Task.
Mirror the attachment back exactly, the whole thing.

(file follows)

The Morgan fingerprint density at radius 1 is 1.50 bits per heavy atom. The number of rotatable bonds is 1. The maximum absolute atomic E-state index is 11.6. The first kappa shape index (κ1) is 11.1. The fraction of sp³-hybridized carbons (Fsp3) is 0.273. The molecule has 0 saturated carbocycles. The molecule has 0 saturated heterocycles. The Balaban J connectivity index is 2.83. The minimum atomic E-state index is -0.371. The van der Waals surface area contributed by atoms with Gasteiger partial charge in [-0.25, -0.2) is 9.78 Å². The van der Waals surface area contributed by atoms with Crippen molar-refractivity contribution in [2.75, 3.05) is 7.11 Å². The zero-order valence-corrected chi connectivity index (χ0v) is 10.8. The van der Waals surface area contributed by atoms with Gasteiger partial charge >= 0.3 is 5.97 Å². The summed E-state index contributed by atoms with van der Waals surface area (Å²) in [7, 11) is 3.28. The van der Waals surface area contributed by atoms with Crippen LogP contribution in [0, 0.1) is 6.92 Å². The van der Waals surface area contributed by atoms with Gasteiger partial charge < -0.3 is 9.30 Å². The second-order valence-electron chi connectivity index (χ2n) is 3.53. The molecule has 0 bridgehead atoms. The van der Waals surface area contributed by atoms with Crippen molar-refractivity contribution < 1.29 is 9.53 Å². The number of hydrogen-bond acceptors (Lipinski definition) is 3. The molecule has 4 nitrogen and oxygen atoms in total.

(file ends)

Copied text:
The Morgan fingerprint density at radius 1 is 1.50 bits per heavy atom. The number of rotatable bonds is 1. The maximum absolute atomic E-state index is 11.6. The first kappa shape index (κ1) is 11.1. The fraction of sp³-hybridized carbons (Fsp3) is 0.273. The molecule has 0 saturated carbocycles. The molecule has 0 saturated heterocycles. The Balaban J connectivity index is 2.83. The minimum atomic E-state index is -0.371. The van der Waals surface area contributed by atoms with Gasteiger partial charge in [-0.25, -0.2) is 9.78 Å². The van der Waals surface area contributed by atoms with Crippen molar-refractivity contribution in [2.75, 3.05) is 7.11 Å². The zero-order valence-corrected chi connectivity index (χ0v) is 10.8. The van der Waals surface area contributed by atoms with Gasteiger partial charge >= 0.3 is 5.97 Å². The summed E-state index contributed by atoms with van der Waals surface area (Å²) in [7, 11) is 3.28. The van der Waals surface area contributed by atoms with Crippen LogP contribution in [0, 0.1) is 6.92 Å². The van der Waals surface area contributed by atoms with Gasteiger partial charge < -0.3 is 9.30 Å². The second-order valence-electron chi connectivity index (χ2n) is 3.53. The molecule has 0 bridgehead atoms. The van der Waals surface area contributed by atoms with Crippen molar-refractivity contribution < 1.29 is 9.53 Å². The number of hydrogen-bond acceptors (Lipinski definition) is 3. The molecule has 4 nitrogen and oxygen atoms in total.